First, I was taken aback that she claimed that Dr. Park had a new recommencation from what we decided in July. Second, I had to weigh the change in plan and the prudence of avoiding raditation versus not knowing information for nine months. Third, I had to weigh the mental, emotional and maybe physical toll that delaying a scan would put on me. I researched. I consulted with the people I can actually trust to know the pertinent information and care to see me live. Our decision at this point is to procede with the blood work and appointment and check-up with Dr. Park on October 6, 2015, and scans in January 2016. I am fortunate to have significant people in my life with on point training and experience to help me in this decision.
I think many people claim that experiencing cancer, whether personally or secondarily, changes their perspective and makes them more aware or appreciative of life. I am not sure that cancer had that effect on me. I always appreciated the life, experiences and people in my life. I think I am able to let go of minutiae more quickly and somehow my heart feels bigger and more. I think I focus more on those meaningful and fulfilling moments more. In the same instance, I have learned to feel the sad, negative feelings more, and be okay in feeling those and not suppress them. I think more than anything my awareness has increased. I know when my levels are low or when my body tells me I cannot do something, and I don’t dismiss those signs. I know the days when I am worried about my health, my future, or the numerous things outside of my control, and recognize that my mind is running rampant. I know in these instances, I have to be confident in my abilities and trust in the rest of life and approach it with an optimistic mind. I think most importantly, I have to hold on to the fact that I am a good person, and that I believe that good will come in the world because of what I will add to it.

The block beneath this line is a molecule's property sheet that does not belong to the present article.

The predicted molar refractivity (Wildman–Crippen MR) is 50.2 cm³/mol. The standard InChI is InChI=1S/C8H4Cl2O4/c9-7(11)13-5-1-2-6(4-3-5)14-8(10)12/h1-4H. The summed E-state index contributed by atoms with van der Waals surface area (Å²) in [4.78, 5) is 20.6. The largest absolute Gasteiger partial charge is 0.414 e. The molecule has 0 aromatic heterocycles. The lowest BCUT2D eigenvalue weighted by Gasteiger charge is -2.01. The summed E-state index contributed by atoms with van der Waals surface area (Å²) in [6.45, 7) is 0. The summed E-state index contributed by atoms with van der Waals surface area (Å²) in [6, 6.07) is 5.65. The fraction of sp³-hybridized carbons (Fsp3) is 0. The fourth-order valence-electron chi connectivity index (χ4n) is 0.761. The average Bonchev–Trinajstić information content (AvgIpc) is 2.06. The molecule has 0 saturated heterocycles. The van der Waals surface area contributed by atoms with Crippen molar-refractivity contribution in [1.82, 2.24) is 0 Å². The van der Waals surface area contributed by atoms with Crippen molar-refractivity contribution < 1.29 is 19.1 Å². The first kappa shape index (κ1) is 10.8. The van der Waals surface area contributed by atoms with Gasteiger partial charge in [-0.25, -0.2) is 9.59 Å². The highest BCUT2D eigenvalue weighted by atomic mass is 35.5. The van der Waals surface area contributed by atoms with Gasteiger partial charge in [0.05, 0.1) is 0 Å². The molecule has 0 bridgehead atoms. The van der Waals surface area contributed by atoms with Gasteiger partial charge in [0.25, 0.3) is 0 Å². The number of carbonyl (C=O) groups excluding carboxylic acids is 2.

1 in 50 people will develop NHL during their lifetime. Frequently in interactions with others, often spurred because of my short hair or changes in appearance over the past 8 months, I take the opportunity to inform them of lymphoma, answering as many questions as they ask and giving as much detail as they will hear. September is lymphoma awareness month. All of my days feel like lymphoma awareness because so many of my decisions, thoughts, and actions are impacted or altered by the fact that I had lymphoma. Lymphoma gave me awareness of the incredible number of people who care for me and who I am. Lymphoma made me focus on the important people in my life and that we will change the world. We will bring happiness to each other. We will be a part of making the world a better place and continually inspiring each other. This is what cancer gave me: a better, more loving, and positive future than I could have imagined. Cancer made my heart bigger.